Tips for Greener Camping in the Great Outdoors
Even camping can generate a sizeable carbon footprint, so here are some helpful tips for combining comfort and convenience with the goal of going greener as you commune with nature this summer.
The first thing to do in order to reduce carbon emissions and conserve energy - while saving money on gasoline and diesel - is to maintain the mechanical condition of any vehicle you take out on the road. Tires that are over or under inflated, engines that need a tune-up, and air or fuel filters that are overdue for cleaning or replacement are just some of the simple things that can cause a vehicle to perform poorly. Poor performance leads to less fuel efficiency and more pollution.
Soak up some rays while in the wilderness, too, by using solar powered gadget rechargers, lanterns, and cook stoves. While you're planning your campsite kitchen and pantry, also try to create meal plans for the entire excursion that use minimal packaging. That way you won't have to hike out with an abundance of trash that you hiked in with from the grocery store. You can also buy biodegradable utensils made from plant starches and fibers, and plates and bowls made from exotic materials like sugarcane. A wide selection of biodegradable products for the camp kitchen can be found in the food service section of ecoproductsstore.com.When you need a household cleaner for doing the dishes in camp or disinfecting the picnic table, consider using a solution of diluted vinegar with a few drops of naturally antiseptic tea tree oil added for good measure. Baking soda mixed with sea salt makes a good substitute for abrasive counter top and stovetop cleansers, and you can use a baking soda and salt mixture as toothpaste, too.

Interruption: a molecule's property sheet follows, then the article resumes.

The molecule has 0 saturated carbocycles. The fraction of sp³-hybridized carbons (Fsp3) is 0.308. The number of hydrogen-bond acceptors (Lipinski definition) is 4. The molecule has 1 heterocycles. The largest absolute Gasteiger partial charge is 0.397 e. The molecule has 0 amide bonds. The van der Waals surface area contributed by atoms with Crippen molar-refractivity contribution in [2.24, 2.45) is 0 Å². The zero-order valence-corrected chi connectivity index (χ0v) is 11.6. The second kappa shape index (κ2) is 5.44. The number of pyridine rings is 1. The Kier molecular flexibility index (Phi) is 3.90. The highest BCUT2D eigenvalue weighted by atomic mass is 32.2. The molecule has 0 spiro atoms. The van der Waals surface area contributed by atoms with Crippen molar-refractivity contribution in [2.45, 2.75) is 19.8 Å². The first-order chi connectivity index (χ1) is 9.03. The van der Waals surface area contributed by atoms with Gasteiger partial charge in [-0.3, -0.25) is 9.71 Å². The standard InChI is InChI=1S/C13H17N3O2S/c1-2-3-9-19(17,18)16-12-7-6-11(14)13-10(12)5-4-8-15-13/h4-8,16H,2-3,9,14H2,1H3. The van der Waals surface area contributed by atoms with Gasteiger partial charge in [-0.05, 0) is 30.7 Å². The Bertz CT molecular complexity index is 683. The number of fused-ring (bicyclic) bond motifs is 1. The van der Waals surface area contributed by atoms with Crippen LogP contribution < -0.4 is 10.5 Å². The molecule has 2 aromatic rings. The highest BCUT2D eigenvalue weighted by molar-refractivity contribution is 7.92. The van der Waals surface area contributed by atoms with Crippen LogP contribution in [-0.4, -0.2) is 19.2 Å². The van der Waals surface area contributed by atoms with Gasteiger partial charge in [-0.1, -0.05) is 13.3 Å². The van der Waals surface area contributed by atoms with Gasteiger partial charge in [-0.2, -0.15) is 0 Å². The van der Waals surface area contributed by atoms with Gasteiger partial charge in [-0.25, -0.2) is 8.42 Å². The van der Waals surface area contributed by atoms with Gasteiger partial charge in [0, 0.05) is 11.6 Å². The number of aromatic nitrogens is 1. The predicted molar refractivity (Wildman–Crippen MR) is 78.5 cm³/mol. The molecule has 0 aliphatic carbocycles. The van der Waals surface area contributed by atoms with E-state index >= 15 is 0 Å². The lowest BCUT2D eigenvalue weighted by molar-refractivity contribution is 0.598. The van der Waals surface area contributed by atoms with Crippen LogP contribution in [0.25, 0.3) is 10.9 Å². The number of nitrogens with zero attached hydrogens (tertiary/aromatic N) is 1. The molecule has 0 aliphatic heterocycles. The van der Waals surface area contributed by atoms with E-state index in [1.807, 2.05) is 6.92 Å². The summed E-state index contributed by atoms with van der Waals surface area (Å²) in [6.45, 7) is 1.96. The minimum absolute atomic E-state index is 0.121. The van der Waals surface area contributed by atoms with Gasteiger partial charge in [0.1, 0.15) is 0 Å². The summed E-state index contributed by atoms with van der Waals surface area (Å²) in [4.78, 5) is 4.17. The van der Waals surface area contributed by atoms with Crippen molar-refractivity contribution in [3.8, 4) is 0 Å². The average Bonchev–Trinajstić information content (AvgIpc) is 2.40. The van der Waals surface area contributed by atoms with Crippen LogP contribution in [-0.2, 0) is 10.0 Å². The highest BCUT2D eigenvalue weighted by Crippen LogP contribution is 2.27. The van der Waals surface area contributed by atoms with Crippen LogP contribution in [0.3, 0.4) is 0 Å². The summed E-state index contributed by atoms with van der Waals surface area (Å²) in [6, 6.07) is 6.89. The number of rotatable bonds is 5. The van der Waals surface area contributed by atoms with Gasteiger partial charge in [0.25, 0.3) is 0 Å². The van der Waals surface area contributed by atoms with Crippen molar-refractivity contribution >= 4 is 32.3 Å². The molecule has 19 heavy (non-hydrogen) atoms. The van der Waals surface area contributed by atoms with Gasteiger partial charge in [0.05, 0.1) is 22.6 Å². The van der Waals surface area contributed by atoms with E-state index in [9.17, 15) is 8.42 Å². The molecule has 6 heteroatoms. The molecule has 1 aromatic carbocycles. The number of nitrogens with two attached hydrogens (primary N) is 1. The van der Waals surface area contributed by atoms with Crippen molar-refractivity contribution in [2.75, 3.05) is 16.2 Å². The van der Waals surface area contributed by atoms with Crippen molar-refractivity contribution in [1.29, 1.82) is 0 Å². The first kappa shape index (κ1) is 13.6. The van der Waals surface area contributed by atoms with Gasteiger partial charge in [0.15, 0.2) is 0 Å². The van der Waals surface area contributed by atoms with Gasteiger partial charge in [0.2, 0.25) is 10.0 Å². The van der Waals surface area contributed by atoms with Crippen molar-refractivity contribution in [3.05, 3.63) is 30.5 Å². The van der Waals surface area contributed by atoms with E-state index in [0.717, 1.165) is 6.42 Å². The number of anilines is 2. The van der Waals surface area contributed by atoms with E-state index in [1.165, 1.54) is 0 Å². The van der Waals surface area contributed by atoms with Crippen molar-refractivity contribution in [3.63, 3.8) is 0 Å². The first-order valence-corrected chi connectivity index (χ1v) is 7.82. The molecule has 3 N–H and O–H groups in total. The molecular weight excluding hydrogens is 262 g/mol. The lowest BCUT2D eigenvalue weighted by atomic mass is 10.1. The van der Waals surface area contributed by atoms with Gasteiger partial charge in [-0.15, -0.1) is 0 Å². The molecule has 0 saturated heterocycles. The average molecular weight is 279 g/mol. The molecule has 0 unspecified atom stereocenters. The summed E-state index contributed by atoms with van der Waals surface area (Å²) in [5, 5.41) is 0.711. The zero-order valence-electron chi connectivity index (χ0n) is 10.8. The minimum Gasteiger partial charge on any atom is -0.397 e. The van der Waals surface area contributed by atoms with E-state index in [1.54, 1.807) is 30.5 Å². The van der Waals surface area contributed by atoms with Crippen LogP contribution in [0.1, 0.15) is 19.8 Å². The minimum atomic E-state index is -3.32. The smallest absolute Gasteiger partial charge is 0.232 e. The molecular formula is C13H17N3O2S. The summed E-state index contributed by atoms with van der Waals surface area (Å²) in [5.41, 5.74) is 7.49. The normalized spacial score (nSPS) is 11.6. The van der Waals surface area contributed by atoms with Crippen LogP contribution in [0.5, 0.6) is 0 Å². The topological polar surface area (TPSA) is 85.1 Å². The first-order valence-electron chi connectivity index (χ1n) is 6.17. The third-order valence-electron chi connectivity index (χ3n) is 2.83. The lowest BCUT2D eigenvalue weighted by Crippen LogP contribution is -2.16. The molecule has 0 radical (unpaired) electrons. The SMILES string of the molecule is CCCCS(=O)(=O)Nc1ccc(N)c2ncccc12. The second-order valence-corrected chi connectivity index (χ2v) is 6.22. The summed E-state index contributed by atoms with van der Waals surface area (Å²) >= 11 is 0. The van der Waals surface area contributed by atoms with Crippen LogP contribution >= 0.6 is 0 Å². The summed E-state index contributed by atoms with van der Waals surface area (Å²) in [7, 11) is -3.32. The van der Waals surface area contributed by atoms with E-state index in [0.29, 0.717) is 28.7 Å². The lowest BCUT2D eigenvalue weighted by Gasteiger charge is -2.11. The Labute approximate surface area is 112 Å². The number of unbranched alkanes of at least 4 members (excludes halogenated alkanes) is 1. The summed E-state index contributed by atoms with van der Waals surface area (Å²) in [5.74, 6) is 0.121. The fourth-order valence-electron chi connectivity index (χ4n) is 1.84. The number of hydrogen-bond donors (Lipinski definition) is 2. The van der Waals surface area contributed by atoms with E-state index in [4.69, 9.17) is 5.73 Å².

To create a wonderful outdoor ambience you can also use a portable natural gas fire pit. They came in various shapes and sizes and typically work with propane tanks, but for $50=$60 you can buy conversion kits to make it possible to switch propane appliances to natural gas. That gives you flexible options for using a fire pit, cook stove, lantern, or other propane powered item both at home and while camping. Best of all it eliminates the need for propane tank refills while ensuring that your fuel won't run out unexpectedly to spoil the outdoor fun.